The sensitive shells of Pteropods in the oceans are dissolving as they absorb high levels of carbon from the atmosphere and become more acidic.
These tiny snail-like, delicate creatures with flapping ‘wings’ are affectionately called ‘sea angels’ and live in planktonic form in the oceans. This threat to Pteropods is now threatening crucial fish like salmon, which provides protein to large numbers of people.
So displays the film A Sea Change, which I viewed at the Labia Theatre in Cape Town. Known for its old-world charm, the oldest independent art-repertory cinema in South Africa welcomed a full house of discerning viewers on three consecutive nights during the screening of this multi-award -winning documentary feature.
Crowds of students, teachers, environmentalists and generally concerned individuals poured in for a powerful and intimate portrayal of a Norwegian-American family whose heritage is bound up with the sea.
But more than just the touching portrait of a grandfather’s precious relationship to his grandchild, this penetrating documentary brings home the paralysing premise that our increasingly negligent lifestyle is drastically affecting our seas.
In this gripping story, we follow Sven Huseby, a retired history teacher, who, after reading Elizabeth Kolbert’s article The Darkening Sea in the New Yorker, embarks on a personal quest to discover what is happening to the world’s oceans. From Alaska and California to Washington and Norway, Sven speaks to marine biologists, oceanographers and climatologists as he desperately tries to understand the environmental catastrophe looming over us.
During the last 150 years, the amount of carbon dioxide released into the atmosphere has been rising extensively, due to human activities, and the devastating repercussions do not stop at global warming alone. Excess carbon dioxide is dissolving in our oceans, drastically affecting sea water chemistry. The resulting rise in acidity makes it difficult for tiny creatures at the bottom of very intricate food webs to survive. With more than 1 billion people depending on fish as a source of protein in the world, the implications are indeed devastating.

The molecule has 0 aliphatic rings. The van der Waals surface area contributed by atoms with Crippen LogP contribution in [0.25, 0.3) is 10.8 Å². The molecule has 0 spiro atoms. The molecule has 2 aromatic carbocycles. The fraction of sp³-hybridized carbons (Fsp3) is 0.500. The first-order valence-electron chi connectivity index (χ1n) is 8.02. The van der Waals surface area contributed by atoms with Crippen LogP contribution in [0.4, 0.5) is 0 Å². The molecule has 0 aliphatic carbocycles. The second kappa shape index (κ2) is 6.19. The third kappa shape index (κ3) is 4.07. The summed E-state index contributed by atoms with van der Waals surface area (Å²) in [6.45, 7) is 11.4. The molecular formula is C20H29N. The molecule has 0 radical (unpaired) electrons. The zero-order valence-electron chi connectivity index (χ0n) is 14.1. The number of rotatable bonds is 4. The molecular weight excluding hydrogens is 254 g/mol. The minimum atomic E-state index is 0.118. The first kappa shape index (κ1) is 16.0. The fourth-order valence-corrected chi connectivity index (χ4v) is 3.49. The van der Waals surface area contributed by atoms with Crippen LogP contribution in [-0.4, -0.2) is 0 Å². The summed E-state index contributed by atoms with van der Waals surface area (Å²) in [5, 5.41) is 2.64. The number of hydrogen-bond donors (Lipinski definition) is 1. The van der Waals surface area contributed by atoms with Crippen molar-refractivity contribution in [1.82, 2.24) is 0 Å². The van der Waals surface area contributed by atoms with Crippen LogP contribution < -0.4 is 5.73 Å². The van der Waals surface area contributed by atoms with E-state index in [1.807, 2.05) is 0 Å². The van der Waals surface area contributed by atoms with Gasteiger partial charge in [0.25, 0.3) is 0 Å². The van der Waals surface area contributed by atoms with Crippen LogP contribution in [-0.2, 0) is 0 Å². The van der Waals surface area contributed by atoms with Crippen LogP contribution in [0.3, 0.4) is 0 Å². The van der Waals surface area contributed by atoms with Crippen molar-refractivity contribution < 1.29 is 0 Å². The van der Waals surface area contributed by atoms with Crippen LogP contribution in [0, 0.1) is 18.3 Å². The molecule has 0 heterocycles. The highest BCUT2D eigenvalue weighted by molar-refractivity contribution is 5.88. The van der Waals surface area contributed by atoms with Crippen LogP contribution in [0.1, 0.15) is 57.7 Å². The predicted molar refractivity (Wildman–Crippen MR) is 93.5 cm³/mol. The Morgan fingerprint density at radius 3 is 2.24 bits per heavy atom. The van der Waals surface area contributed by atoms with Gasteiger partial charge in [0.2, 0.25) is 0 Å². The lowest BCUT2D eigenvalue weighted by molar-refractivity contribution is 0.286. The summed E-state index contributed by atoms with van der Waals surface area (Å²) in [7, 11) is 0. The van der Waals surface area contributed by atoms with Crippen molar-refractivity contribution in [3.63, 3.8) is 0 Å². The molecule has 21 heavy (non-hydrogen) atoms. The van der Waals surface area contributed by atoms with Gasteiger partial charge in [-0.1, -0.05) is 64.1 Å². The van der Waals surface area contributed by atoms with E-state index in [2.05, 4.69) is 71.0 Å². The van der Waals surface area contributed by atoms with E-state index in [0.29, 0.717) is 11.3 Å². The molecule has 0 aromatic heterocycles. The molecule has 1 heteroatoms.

There is a lack of field data on the full-blown ecological effects of the problem, due to the difficulty of creating large-scale, long-term exposures to elevated CO2 and temperature. Yet biologists have serious concerns that ocean acidification will combine with the effects of global warming to cause major shifts in marine ecosystems. Calcifying organisms such as corals, molluscs, crustaceans and sea urchins rely on carbonate ions to form their calcareous shells or skeletons in a process known as calcification.
These organisms are already greatly affected by ocean acidification. What’s more, other main physiological processes such as reproduction, growth and photosynthesis are likely to be impacted by the dramatic change in sea acidity. Although more studies are required to determine the exact biological and biochemical implications of ocean acidification, it is clear that the potentially destructive consequences of our irresponsible energy consumption are already taking effect, and it is time governments took note of this.
Most people can do very little by themselves to significantly shake things up on a global scale. To get world leaders to recognize the problem and act on it, we need to act together. Together we can educate ourselves and spread awareness. Together we can take a stand and voice our opinion. Together we can initiate the dialogue of our time, and stimulate true progress where climate change is concerned. And this is our responsibility, not just to ourselves, but to our grandchildren and the planet they will one day inherit.
By Olivier Bassène